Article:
For the last three years, Princeton University Press has published annually a handy collection of previously published articles under the title *The Best Writing on Mathematics*. Edited again by Mircea Pitici, the 2012 volume is now available.

The widely varying articles in these collections are of interest not only for the information they contain but also as useful models of expository writing in mathematics. As you read a selection, it is worthwhile reflecting on what you like and don’t like about the article and the way the author has chosen to present the material.

You can start with the question of what drew you to a particular article to start with. Was it the topic, author, title, or something else? What does this say more generally about techniques for capturing a reader’s attention?

* How is the material organized? Is there an organizing principle that governs the order in which topics are presented?

* Does the opening paragraph set the stage effectively? If so, how does the author achieve such a result?

* What factors make the article compelling to read? In what ways (and at what points) may it fail to keep your attention?

* What roles do word choice and sentence structure play in keeping the reader interested?

* What audience is the author trying to reach? Is he or she successful?

Such observations can help inform your own writing as you strive to improve your ability to communicate mathematics to your chosen audience.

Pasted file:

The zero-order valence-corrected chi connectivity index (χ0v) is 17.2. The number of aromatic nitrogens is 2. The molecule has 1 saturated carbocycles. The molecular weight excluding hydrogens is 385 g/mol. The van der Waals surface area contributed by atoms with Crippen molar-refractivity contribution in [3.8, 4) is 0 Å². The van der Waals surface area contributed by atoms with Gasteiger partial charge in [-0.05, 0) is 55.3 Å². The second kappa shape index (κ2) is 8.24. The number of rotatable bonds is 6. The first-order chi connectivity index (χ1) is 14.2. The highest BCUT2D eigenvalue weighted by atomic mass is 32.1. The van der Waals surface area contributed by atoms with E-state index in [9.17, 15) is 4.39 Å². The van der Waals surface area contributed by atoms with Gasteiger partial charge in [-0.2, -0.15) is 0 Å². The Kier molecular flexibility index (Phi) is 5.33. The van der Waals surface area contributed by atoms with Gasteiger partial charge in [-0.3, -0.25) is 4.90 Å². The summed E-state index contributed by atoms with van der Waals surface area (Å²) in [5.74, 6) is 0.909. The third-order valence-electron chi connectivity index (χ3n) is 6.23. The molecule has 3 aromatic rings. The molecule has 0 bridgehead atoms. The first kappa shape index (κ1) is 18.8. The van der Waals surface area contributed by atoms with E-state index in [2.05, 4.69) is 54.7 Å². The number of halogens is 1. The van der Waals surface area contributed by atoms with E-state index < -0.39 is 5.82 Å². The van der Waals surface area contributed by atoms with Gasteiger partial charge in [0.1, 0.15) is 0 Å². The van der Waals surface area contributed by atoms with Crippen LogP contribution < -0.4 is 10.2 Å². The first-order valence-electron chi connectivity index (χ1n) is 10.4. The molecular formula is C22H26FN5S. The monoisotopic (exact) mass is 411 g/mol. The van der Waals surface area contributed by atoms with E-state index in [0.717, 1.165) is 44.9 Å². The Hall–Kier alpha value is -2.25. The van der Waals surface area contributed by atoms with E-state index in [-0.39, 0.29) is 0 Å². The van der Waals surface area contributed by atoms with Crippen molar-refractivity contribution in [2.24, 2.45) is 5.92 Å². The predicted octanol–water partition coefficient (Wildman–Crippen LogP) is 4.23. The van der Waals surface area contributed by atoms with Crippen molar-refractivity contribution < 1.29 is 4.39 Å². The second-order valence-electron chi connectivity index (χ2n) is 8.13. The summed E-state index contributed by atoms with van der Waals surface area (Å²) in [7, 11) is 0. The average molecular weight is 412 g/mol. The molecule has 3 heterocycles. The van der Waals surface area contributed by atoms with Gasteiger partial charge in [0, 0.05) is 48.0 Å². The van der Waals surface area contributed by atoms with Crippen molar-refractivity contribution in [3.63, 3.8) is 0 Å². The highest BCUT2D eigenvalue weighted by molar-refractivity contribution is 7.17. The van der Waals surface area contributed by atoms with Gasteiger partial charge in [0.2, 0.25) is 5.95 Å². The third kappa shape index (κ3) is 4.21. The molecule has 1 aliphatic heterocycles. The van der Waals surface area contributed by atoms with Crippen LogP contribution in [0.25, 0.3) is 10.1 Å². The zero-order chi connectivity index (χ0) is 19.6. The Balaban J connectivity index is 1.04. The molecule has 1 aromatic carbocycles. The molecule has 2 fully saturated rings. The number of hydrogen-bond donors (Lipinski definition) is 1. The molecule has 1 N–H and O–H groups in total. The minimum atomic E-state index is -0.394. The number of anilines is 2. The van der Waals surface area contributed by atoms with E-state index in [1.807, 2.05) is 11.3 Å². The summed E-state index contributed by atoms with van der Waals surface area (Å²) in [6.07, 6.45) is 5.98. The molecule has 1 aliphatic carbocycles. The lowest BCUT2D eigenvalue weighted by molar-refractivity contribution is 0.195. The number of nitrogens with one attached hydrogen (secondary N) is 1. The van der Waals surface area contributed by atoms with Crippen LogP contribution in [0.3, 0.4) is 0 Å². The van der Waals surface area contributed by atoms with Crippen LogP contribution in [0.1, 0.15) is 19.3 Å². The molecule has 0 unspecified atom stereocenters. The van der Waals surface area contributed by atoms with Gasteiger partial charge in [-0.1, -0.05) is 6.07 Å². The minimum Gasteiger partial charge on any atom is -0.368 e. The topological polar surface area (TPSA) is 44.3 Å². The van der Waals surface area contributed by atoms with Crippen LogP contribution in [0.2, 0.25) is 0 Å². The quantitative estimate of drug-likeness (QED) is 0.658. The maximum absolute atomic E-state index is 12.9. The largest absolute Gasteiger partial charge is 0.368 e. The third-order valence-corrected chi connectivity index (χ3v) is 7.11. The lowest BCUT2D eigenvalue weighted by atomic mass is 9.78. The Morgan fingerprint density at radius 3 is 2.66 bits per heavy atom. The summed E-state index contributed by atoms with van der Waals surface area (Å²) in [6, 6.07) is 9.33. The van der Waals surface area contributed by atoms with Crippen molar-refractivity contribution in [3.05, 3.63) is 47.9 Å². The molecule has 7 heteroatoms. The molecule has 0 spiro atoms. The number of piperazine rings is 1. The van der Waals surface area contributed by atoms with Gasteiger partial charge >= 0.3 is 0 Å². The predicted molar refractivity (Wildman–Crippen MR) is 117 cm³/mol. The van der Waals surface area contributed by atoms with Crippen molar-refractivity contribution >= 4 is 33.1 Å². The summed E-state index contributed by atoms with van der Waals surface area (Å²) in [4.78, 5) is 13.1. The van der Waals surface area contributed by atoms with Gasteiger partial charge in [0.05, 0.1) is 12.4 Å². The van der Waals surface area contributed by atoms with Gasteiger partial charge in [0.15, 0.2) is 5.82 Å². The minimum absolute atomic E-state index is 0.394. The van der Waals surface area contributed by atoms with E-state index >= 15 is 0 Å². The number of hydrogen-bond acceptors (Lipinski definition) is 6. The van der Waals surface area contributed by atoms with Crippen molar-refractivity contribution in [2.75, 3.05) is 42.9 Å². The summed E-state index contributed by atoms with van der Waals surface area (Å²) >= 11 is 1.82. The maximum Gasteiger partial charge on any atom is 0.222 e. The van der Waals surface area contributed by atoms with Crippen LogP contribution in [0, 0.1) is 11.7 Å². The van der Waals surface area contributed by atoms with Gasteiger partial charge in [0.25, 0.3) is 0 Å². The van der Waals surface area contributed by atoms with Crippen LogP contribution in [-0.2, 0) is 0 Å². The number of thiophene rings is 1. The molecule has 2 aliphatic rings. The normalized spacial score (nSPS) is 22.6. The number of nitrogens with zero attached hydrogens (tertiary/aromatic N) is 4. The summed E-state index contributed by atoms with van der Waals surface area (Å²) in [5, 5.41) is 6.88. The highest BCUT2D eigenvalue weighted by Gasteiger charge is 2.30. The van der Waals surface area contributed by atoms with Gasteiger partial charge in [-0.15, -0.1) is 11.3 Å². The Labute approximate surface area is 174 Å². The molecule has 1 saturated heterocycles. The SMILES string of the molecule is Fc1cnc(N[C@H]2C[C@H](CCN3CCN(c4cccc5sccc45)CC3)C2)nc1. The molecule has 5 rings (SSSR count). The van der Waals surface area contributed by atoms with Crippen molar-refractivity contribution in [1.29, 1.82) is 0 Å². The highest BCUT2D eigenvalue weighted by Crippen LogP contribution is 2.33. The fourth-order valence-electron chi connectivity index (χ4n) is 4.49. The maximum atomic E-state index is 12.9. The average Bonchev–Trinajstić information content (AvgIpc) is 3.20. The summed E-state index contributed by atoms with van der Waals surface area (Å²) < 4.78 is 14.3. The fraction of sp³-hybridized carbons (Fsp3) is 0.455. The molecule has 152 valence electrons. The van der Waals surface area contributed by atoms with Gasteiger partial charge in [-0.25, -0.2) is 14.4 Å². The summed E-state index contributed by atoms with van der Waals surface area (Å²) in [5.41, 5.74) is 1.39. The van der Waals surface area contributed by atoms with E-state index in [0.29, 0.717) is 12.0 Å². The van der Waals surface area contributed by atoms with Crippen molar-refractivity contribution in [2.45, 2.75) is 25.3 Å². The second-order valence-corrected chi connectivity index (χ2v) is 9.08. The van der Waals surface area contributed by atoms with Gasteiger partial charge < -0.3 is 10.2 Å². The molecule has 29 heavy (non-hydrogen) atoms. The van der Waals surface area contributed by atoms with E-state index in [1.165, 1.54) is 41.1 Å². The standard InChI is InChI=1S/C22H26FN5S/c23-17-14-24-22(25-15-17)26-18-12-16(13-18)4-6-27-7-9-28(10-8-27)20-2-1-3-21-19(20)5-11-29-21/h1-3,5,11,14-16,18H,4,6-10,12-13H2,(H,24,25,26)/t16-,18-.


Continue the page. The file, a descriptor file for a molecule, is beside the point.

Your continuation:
Of the 24 selections in *The Best Writing on Mathematics 2012*, six articles are from MAA publications:

“Mathematics Meets Photography: The Viewable Sphere” by David Swart and Bruce Torrence. *Math Horizons*, 19(September 2011), pp. 14-17 and 19(November 2011), pp. 24-27.

“Dancing Mathematics and the Mathematics of Dance” by sarah-marie belcastro and Karl Shaffer. *Math Horizons*, 18(April 2011), pp. 16-20.

“How to Be a Good Teacher Is an Undecidable Problem” by Erica Flapan. *College Mathematics Journal*, 42(November 2011), pp. 350-354.

“How Your Philosophy of Mathematics Impacts Your Teaching” by Bonnie Gold. *College Mathematics Journal*, 42(May 2011), pp. 174-182.

“Augustus De Morgan behind the Scenes” by Charlotte Simmons. *College Mathematics Journal*, 42(January 2011), pp. 33-40.

“Was Cantor Surprised?” by Fernando Q. Gouvêa. *American Mathematical Monthly* 118(March 2011), pp. 198-209.

The MAA annually presents awards for the best expository writing published in its three journals and in *Math Horizons*, MAA’s magazine for students. These prize-winning articles are all available on the MAA website. Like the selections in *The Best Writing on Mathematics*, they serve as illuminating examples of expository writing in mathematics and deserve scrutiny not only for the ways in which they succeed but also for the ways in which they could have been better.

There’s always room for improvement and lessons to be learned from the efforts of others to present mathematical material.